The humble mac and cheese—that staple of American wholesomeness—is experiencing somewhat of a renaissance as of late. From authoritative recipes to a survey of the 20 best places to get mac and cheese in New York City, to a segment on Good Morning America featuring cheese, bacon, garlic, noodles, Emeril Lagasse, and a well-meaning North Carolinian, everything's coming up cheesy noodles in 2008.
Then again, did the dish ever go out of style? As has been mentioned here before, the New York Times stirred up controversy two years ago by publishing a widely popular recipe that flagrantly snubbed béchamel lovers everywhere. Still, a fundamental question goes unanswered: what are the best cheeses to use for this classic dish?
The restaurant S'mac in New York skirts the issue by offering no fewer than ten varieties. There's the Cajun for instance, which is made with cheddar and pepper jack cheeses, andouille sausage, green pepper, onions, celery, garlic, and Cajun seasoning. Or take the La Mancha, made with Spanish manchego along with fennel and onions.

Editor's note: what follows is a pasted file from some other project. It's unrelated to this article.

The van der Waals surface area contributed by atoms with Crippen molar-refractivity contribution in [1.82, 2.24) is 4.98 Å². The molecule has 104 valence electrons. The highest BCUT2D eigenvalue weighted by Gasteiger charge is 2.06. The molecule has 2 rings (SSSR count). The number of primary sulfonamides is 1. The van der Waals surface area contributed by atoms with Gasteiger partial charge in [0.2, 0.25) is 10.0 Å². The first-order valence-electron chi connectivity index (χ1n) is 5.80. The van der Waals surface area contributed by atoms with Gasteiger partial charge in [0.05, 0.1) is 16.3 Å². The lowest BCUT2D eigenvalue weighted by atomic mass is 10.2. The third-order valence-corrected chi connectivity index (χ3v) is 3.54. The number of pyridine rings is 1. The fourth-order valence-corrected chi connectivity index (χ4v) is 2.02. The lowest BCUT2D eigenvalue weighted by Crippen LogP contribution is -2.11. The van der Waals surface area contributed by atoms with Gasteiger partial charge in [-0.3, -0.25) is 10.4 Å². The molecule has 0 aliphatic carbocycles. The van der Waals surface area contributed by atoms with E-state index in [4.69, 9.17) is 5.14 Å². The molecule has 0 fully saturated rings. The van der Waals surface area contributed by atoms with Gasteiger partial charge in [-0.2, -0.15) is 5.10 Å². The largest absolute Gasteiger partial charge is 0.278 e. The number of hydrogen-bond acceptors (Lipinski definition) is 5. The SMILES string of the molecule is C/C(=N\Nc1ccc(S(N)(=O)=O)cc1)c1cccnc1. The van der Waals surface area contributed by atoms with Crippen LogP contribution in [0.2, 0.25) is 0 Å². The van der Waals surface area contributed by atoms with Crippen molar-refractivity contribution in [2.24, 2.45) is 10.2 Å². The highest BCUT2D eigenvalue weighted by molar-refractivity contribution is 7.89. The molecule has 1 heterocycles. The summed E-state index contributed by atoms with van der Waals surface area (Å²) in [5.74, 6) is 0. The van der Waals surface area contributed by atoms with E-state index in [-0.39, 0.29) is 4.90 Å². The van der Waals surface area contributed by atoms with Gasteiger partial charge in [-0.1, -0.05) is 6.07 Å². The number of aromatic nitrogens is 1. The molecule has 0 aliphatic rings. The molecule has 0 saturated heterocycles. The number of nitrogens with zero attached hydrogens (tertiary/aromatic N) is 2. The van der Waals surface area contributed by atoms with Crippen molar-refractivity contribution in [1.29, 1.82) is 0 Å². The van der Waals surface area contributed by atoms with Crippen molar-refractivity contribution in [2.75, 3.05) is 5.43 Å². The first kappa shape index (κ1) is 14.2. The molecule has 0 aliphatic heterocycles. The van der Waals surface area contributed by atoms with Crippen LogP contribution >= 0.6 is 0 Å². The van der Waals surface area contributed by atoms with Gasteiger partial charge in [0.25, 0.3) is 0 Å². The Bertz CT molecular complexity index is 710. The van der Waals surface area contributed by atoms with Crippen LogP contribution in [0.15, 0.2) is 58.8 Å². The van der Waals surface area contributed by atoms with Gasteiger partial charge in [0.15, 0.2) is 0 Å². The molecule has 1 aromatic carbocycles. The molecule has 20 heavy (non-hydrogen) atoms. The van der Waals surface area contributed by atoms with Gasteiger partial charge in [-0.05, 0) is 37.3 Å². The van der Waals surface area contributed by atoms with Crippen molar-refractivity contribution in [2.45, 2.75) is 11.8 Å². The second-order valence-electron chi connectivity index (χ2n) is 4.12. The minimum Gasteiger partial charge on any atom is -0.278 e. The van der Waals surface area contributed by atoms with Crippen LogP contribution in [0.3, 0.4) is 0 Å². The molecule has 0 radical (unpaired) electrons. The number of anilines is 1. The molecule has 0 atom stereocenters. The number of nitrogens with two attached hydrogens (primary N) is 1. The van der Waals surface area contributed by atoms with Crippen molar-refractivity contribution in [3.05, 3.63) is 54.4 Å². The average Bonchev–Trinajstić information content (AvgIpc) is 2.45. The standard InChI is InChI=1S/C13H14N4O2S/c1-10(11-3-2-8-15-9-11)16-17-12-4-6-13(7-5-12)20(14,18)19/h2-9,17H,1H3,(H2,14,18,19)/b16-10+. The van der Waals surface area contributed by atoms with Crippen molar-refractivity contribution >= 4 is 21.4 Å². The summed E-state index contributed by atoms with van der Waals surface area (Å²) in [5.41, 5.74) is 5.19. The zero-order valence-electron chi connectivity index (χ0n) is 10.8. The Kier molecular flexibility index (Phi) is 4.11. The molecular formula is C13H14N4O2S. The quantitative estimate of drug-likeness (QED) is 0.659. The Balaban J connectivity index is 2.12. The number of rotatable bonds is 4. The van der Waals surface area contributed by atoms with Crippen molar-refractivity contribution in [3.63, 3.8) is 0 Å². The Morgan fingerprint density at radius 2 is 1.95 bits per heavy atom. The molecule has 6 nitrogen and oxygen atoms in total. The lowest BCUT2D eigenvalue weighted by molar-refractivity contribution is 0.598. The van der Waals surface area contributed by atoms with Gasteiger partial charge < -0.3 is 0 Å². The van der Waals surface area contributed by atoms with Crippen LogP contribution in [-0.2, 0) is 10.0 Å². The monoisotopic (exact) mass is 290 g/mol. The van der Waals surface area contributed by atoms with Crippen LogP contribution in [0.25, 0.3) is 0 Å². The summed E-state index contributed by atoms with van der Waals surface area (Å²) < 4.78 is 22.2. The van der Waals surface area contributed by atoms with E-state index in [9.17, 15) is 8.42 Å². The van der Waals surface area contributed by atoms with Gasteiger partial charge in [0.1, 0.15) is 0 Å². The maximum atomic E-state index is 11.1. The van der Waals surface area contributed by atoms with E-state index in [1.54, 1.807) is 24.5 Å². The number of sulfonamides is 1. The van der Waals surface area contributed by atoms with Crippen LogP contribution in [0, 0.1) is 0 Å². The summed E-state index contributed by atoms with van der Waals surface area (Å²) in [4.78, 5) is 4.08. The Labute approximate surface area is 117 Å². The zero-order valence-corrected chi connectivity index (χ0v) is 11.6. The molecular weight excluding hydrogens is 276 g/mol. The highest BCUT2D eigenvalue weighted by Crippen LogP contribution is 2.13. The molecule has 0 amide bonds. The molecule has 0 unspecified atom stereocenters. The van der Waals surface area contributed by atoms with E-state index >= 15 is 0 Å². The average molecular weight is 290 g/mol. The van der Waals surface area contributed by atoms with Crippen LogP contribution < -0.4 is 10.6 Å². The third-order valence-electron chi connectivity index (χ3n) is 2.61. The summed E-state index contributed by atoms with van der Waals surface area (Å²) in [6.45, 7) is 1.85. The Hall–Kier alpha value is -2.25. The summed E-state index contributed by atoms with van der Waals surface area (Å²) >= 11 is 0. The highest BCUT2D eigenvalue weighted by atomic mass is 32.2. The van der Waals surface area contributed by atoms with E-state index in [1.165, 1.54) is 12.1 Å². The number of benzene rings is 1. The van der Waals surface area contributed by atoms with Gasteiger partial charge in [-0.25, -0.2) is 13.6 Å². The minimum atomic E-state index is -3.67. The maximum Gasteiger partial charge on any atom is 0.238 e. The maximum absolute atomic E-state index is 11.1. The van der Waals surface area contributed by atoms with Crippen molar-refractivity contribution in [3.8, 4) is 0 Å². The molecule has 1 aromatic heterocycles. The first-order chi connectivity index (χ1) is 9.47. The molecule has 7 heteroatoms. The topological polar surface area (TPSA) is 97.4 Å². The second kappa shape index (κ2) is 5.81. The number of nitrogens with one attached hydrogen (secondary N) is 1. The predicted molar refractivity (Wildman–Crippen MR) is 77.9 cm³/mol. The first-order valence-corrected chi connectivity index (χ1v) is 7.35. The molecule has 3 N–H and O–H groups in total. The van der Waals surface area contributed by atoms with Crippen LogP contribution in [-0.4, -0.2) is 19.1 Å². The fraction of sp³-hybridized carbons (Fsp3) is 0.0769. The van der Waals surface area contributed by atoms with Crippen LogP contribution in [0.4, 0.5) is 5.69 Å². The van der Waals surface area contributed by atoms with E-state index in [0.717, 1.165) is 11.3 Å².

That Times piece quotes Rob Kaufelt from Murray's, who recommends a "30-50-20 blend of Swiss Gruyère, young Irish cheddar, and Parmigiano-Reggiano." I myself would probably switch the ratios of the Gruyère and cheddar, since I prefer the sweet nuttiness of the former to the tangy bite of the latter. You probably also don't specifically need an Irish cheddar; I'm sure any good cheddar would do. In fact, most good recipes I see combine these three cheeses in roughly this ratio.
But what about American (processed) cheese? I much prefer the depth of flavor offered by the fancier choices above, but no discussion of mac and cheese would be complete without a tip of the hat to Velveeta and her cousins. Because these cheeses contain added emulsifiers, any recipe that uses them will attain a heavenly creaminess without requiring a béchamel.
So what about you? What's your favorite cheese to use in a mac and cheese? And as a side question: Bacon or no?